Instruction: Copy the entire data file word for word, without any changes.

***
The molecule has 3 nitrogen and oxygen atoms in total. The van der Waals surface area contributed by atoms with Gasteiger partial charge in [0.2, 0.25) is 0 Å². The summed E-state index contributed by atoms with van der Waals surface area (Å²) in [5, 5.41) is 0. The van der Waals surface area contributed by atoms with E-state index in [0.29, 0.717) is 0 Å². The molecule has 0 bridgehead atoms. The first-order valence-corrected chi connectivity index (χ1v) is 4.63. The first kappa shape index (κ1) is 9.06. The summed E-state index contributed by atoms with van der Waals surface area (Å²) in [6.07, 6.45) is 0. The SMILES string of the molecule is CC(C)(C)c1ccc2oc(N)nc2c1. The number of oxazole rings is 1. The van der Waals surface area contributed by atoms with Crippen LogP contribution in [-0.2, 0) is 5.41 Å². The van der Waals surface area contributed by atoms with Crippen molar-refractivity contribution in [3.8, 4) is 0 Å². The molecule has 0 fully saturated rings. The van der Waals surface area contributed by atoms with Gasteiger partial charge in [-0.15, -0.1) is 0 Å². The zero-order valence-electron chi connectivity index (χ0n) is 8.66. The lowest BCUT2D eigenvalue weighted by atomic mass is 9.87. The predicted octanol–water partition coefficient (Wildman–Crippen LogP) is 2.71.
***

The molecule has 3 nitrogen and oxygen atoms in total. The van der Waals surface area contributed by atoms with Gasteiger partial charge in [0.2, 0.25) is 0 Å². The summed E-state index contributed by atoms with van der Waals surface area (Å²) in [5, 5.41) is 0. The van der Waals surface area contributed by atoms with E-state index in [0.29, 0.717) is 0 Å². The molecule has 0 bridgehead atoms. The first-order valence-corrected chi connectivity index (χ1v) is 4.63. The first kappa shape index (κ1) is 9.06. The summed E-state index contributed by atoms with van der Waals surface area (Å²) in [6.07, 6.45) is 0. The SMILES string of the molecule is CC(C)(C)c1ccc2oc(N)nc2c1. The number of oxazole rings is 1. The van der Waals surface area contributed by atoms with Crippen LogP contribution in [-0.2, 0) is 5.41 Å². The van der Waals surface area contributed by atoms with Crippen molar-refractivity contribution in [3.8, 4) is 0 Å². The molecule has 0 fully saturated rings. The van der Waals surface area contributed by atoms with Gasteiger partial charge in [-0.15, -0.1) is 0 Å². The zero-order valence-electron chi connectivity index (χ0n) is 8.66. The lowest BCUT2D eigenvalue weighted by atomic mass is 9.87. The predicted octanol–water partition coefficient (Wildman–Crippen LogP) is 2.71.